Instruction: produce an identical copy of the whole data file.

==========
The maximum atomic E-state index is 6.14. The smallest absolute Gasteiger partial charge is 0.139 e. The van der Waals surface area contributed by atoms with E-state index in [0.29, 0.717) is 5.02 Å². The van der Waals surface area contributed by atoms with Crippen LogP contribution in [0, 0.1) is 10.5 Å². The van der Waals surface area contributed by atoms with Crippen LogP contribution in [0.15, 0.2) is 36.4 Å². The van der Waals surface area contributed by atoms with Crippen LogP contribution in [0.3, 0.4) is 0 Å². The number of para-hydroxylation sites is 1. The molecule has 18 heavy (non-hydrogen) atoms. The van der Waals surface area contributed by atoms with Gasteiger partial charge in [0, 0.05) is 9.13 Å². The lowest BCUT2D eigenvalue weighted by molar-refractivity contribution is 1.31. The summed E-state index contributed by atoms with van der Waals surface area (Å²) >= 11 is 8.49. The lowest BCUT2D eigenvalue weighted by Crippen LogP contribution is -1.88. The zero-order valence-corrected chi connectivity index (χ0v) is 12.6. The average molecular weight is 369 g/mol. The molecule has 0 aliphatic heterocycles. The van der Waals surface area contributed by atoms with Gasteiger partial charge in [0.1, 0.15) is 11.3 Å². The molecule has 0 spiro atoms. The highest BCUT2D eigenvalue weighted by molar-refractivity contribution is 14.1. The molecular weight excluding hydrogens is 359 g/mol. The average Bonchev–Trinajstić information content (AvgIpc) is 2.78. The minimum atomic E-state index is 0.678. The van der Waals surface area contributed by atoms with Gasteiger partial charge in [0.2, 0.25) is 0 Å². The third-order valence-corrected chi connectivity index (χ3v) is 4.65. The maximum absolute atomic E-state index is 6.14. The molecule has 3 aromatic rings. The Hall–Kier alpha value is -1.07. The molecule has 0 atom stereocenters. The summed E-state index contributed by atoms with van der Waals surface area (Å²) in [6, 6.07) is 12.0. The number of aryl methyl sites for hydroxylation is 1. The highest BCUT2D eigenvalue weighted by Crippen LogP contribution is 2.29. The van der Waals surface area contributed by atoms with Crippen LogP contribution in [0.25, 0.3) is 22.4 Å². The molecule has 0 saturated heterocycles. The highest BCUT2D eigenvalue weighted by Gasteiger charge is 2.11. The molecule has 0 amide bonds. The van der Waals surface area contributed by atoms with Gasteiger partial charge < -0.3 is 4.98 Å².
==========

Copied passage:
The maximum atomic E-state index is 6.14. The smallest absolute Gasteiger partial charge is 0.139 e. The van der Waals surface area contributed by atoms with E-state index in [0.29, 0.717) is 5.02 Å². The van der Waals surface area contributed by atoms with Crippen LogP contribution in [0, 0.1) is 10.5 Å². The van der Waals surface area contributed by atoms with Crippen LogP contribution in [0.15, 0.2) is 36.4 Å². The van der Waals surface area contributed by atoms with Crippen LogP contribution in [0.3, 0.4) is 0 Å². The number of para-hydroxylation sites is 1. The molecule has 18 heavy (non-hydrogen) atoms. The van der Waals surface area contributed by atoms with Gasteiger partial charge in [0, 0.05) is 9.13 Å². The lowest BCUT2D eigenvalue weighted by molar-refractivity contribution is 1.31. The summed E-state index contributed by atoms with van der Waals surface area (Å²) >= 11 is 8.49. The lowest BCUT2D eigenvalue weighted by Crippen LogP contribution is -1.88. The zero-order valence-corrected chi connectivity index (χ0v) is 12.6. The average molecular weight is 369 g/mol. The molecule has 0 aliphatic heterocycles. The van der Waals surface area contributed by atoms with Gasteiger partial charge in [0.1, 0.15) is 11.3 Å². The molecule has 0 spiro atoms. The highest BCUT2D eigenvalue weighted by molar-refractivity contribution is 14.1. The molecular weight excluding hydrogens is 359 g/mol. The average Bonchev–Trinajstić information content (AvgIpc) is 2.78. The minimum atomic E-state index is 0.678. The van der Waals surface area contributed by atoms with Gasteiger partial charge in [0.2, 0.25) is 0 Å². The third-order valence-corrected chi connectivity index (χ3v) is 4.65. The maximum absolute atomic E-state index is 6.14. The molecule has 3 aromatic rings. The Hall–Kier alpha value is -1.07. The molecule has 0 atom stereocenters. The summed E-state index contributed by atoms with van der Waals surface area (Å²) in [6, 6.07) is 12.0. The number of aryl methyl sites for hydroxylation is 1. The highest BCUT2D eigenvalue weighted by Crippen LogP contribution is 2.29. The van der Waals surface area contributed by atoms with Crippen LogP contribution in [0.25, 0.3) is 22.4 Å². The molecule has 0 saturated heterocycles. The highest BCUT2D eigenvalue weighted by Gasteiger charge is 2.11. The molecule has 0 amide bonds. The van der Waals surface area contributed by atoms with Gasteiger partial charge < -0.3 is 4.98 Å².